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13.1 Sharing Job Slots with GNU make

GNU make has the ability to run multiple recipes in parallel (see Parallel Execution) and to cap the total number of parallel jobs even across recursive invocations of make (see Communicating Options to a Sub-make). Tools that make invokes which are also able to run multiple operations in parallel, either using multiple threads or multiple processes, can be enhanced to participate in GNU make’s job management facility to ensure that the total number of active threads/processes running on the system does not exceed the maximum number of slots provided to GNU make.

GNU make uses a method called the “jobserver” to control the number of active jobs across recursive invocations. The actual implementation of the jobserver varies across different operating systems, but some fundamental aspects are always true.

First, only command lines that make understands to be recursive invocations of make (see How the MAKE Variable Works) will have access to the jobserver. When writing makefiles you must be sure to mark the command as recursive (most commonly by prefixing the command line with the + indicator (see Recursive Use of make).

Second, make will provide information necessary for accessing the jobserver through the environment to its children, in the MAKEFLAGS environment variable. Tools which want to participate in the jobserver protocol will need to parse this environment variable, as described in subsequent sections.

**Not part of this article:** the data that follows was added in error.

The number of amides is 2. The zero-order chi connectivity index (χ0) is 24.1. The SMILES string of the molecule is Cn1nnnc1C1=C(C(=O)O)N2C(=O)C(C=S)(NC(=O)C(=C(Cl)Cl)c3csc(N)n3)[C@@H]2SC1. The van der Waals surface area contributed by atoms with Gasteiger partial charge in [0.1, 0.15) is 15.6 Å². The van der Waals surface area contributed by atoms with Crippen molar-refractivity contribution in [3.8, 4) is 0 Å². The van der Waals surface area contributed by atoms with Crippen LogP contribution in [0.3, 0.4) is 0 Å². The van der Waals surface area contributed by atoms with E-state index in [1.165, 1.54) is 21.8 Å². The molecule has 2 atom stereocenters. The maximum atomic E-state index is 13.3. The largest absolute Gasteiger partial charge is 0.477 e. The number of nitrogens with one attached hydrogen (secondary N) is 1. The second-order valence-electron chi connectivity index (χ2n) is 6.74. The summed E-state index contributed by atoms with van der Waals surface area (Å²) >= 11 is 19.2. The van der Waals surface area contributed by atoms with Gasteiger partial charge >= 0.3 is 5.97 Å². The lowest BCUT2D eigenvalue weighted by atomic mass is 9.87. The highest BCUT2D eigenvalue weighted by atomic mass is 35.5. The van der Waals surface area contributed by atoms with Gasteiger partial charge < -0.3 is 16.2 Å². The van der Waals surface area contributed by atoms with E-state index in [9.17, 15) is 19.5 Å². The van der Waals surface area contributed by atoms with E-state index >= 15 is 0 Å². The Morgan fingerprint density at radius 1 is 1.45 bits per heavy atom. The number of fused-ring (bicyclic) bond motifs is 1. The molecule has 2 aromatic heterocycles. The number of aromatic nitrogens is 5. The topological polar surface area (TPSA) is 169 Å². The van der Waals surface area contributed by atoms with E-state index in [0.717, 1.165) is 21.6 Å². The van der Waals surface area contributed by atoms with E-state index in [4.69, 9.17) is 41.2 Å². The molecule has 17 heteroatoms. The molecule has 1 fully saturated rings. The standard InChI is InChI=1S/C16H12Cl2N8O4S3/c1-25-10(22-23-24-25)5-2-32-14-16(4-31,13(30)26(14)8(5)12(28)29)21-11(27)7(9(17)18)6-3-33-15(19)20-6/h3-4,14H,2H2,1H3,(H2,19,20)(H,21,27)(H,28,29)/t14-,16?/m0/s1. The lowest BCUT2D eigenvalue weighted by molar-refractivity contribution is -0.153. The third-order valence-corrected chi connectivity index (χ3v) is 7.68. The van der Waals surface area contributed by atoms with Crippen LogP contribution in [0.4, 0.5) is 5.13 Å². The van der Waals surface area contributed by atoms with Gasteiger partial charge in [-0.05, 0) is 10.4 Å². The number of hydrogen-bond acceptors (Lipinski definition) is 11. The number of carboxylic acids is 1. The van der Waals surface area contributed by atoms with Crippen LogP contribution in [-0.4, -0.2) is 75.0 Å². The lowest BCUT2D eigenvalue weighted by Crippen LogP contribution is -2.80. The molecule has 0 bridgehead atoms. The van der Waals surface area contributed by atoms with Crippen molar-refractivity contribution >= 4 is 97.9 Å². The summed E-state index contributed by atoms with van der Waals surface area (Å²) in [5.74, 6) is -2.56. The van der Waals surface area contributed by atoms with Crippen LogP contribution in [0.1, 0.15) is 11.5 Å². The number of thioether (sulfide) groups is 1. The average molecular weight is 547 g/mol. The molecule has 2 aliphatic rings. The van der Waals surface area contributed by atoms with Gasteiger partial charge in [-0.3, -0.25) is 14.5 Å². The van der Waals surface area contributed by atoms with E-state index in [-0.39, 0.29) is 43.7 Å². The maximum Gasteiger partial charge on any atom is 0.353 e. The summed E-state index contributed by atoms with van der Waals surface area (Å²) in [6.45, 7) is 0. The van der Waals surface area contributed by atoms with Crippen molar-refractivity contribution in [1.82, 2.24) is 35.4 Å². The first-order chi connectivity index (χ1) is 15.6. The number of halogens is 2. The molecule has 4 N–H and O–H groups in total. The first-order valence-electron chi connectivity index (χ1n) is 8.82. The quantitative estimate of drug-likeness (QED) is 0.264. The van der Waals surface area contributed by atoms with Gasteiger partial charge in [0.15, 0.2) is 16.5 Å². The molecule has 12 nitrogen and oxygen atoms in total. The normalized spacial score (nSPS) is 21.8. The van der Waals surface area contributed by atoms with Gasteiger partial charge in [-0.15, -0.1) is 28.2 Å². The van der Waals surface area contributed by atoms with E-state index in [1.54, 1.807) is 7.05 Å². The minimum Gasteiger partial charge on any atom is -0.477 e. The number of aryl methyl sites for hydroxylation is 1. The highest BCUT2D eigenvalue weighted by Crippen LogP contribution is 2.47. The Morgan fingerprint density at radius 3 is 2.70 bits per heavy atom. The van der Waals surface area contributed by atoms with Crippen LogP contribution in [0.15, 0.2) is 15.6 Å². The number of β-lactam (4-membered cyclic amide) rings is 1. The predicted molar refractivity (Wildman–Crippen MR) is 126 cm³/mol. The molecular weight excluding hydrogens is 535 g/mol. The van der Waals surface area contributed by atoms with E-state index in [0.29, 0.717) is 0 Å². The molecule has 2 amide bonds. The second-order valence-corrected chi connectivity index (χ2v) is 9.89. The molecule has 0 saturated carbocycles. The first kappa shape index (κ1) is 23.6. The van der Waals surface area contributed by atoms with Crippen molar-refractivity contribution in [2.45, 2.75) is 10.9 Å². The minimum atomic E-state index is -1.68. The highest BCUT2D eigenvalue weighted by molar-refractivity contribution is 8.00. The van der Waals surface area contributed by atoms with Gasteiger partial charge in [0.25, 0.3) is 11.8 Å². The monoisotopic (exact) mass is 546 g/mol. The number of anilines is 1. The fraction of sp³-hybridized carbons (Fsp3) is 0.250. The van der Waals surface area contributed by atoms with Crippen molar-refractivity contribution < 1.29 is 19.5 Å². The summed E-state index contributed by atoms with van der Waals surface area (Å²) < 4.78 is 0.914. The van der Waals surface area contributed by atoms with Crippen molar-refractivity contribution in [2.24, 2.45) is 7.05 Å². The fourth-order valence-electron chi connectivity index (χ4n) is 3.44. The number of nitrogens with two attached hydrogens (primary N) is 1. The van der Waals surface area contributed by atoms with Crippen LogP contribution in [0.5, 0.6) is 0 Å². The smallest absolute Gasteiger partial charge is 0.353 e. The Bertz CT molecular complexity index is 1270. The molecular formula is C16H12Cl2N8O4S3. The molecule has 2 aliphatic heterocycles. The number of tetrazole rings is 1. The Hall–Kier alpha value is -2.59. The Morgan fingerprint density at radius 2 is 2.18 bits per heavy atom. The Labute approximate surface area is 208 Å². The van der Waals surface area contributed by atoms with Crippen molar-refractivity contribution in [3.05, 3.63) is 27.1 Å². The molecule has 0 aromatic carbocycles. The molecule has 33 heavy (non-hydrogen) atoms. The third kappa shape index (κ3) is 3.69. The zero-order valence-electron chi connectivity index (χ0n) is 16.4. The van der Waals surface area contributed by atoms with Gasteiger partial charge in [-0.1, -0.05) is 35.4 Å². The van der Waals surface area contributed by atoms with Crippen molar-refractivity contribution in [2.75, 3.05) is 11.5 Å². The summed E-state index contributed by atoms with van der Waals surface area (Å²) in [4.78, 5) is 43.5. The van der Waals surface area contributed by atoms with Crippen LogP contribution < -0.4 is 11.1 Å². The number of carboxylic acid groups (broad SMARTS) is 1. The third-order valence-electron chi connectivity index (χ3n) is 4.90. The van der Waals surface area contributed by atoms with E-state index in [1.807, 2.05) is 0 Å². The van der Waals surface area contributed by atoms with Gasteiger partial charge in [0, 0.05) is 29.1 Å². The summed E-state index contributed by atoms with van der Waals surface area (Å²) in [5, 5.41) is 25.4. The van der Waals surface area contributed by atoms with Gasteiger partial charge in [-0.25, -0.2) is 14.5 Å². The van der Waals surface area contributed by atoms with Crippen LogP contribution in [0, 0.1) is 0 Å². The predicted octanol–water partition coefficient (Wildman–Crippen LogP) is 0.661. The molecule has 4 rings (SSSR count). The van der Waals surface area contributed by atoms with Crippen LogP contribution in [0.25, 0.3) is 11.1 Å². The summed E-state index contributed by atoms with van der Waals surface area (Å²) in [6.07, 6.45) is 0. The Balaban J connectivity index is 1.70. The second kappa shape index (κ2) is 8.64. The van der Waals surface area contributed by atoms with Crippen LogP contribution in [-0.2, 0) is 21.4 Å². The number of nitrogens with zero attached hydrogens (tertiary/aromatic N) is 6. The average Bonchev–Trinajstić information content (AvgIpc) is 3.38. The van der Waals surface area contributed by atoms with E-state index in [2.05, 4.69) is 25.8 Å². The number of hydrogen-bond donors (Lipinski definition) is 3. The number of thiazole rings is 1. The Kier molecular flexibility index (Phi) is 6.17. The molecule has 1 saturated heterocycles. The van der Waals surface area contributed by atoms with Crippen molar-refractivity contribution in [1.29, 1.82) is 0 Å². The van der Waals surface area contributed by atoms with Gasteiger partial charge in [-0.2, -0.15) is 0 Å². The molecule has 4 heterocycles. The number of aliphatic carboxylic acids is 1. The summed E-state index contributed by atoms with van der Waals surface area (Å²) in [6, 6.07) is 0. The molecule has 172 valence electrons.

Third, every command make starts has one implicit job slot reserved for it before it starts. Any tool which wants to participate in the jobserver protocol should assume it can always run one job without having to contact the jobserver at all.

Finally, it’s critical that tools that participate in the jobserver protocol return the exact number of slots they obtained from the jobserver back to the jobserver before they exit, even under error conditions. Remember that the implicit job slot should not be returned to the jobserver! Returning too few slots means that those slots will be lost for the rest of the build process; returning too many slots means that extra slots will be available. The top-level make command will print an error message at the end of the build if it detects an incorrect number of slots available in the jobserver.

As an example, suppose you are implementing a linker which provides for multithreaded operation. You would like to enhance the linker so that if it is invoked by GNU make it can participate in the jobserver protocol to control how many threads are used during link. First you will need to modify the linker to determine if the MAKEFLAGS environment variable is set. Next you will need to parse the value of that variable to determine if the jobserver is available, and how to access it. If it is available then you can access it to obtain job slots controlling how much parallelism your tool can use. Once done your tool must return those job slots back to the jobserver.

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